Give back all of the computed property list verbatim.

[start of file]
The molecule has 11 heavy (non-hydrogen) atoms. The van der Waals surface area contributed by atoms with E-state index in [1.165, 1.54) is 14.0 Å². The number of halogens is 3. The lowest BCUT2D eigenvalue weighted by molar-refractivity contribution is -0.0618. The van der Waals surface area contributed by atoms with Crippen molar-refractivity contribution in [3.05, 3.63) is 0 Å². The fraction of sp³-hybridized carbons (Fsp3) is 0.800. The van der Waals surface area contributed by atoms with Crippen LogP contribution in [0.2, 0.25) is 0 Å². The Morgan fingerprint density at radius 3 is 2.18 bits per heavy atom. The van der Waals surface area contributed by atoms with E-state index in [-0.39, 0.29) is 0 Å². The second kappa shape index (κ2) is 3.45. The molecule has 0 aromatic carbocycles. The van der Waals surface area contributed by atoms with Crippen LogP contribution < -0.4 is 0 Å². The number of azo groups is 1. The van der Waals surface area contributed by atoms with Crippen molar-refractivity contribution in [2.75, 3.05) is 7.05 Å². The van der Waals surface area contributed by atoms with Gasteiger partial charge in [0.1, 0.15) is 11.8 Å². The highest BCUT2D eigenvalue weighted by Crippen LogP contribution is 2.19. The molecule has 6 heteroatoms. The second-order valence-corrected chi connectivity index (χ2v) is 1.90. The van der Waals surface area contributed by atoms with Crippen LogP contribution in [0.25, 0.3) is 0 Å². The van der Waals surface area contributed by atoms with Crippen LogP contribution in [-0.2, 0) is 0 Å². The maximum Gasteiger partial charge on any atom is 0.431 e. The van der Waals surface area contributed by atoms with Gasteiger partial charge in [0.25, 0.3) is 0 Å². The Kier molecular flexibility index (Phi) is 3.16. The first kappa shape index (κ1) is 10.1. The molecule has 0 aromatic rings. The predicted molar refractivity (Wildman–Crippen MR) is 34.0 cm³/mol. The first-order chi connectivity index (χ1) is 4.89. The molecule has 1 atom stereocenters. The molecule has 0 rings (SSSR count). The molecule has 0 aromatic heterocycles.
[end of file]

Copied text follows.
The molecule has 11 heavy (non-hydrogen) atoms. The van der Waals surface area contributed by atoms with E-state index in [1.165, 1.54) is 14.0 Å². The number of halogens is 3. The lowest BCUT2D eigenvalue weighted by molar-refractivity contribution is -0.0618. The van der Waals surface area contributed by atoms with Crippen molar-refractivity contribution in [3.05, 3.63) is 0 Å². The fraction of sp³-hybridized carbons (Fsp3) is 0.800. The van der Waals surface area contributed by atoms with Crippen LogP contribution in [0.2, 0.25) is 0 Å². The Morgan fingerprint density at radius 3 is 2.18 bits per heavy atom. The van der Waals surface area contributed by atoms with E-state index in [-0.39, 0.29) is 0 Å². The second kappa shape index (κ2) is 3.45. The molecule has 0 aromatic carbocycles. The van der Waals surface area contributed by atoms with Crippen LogP contribution < -0.4 is 0 Å². The number of azo groups is 1. The van der Waals surface area contributed by atoms with Crippen molar-refractivity contribution in [2.75, 3.05) is 7.05 Å². The van der Waals surface area contributed by atoms with Gasteiger partial charge in [0.1, 0.15) is 11.8 Å². The highest BCUT2D eigenvalue weighted by Crippen LogP contribution is 2.19. The molecule has 6 heteroatoms. The second-order valence-corrected chi connectivity index (χ2v) is 1.90. The van der Waals surface area contributed by atoms with Crippen LogP contribution in [0.25, 0.3) is 0 Å². The van der Waals surface area contributed by atoms with Crippen LogP contribution in [-0.2, 0) is 0 Å². The maximum Gasteiger partial charge on any atom is 0.431 e. The van der Waals surface area contributed by atoms with Gasteiger partial charge in [0.25, 0.3) is 0 Å². The Kier molecular flexibility index (Phi) is 3.16. The first kappa shape index (κ1) is 10.1. The molecule has 0 aromatic rings. The predicted molar refractivity (Wildman–Crippen MR) is 34.0 cm³/mol. The first-order chi connectivity index (χ1) is 4.89. The molecule has 1 atom stereocenters. The molecule has 0 rings (SSSR count). The molecule has 0 aromatic heterocycles.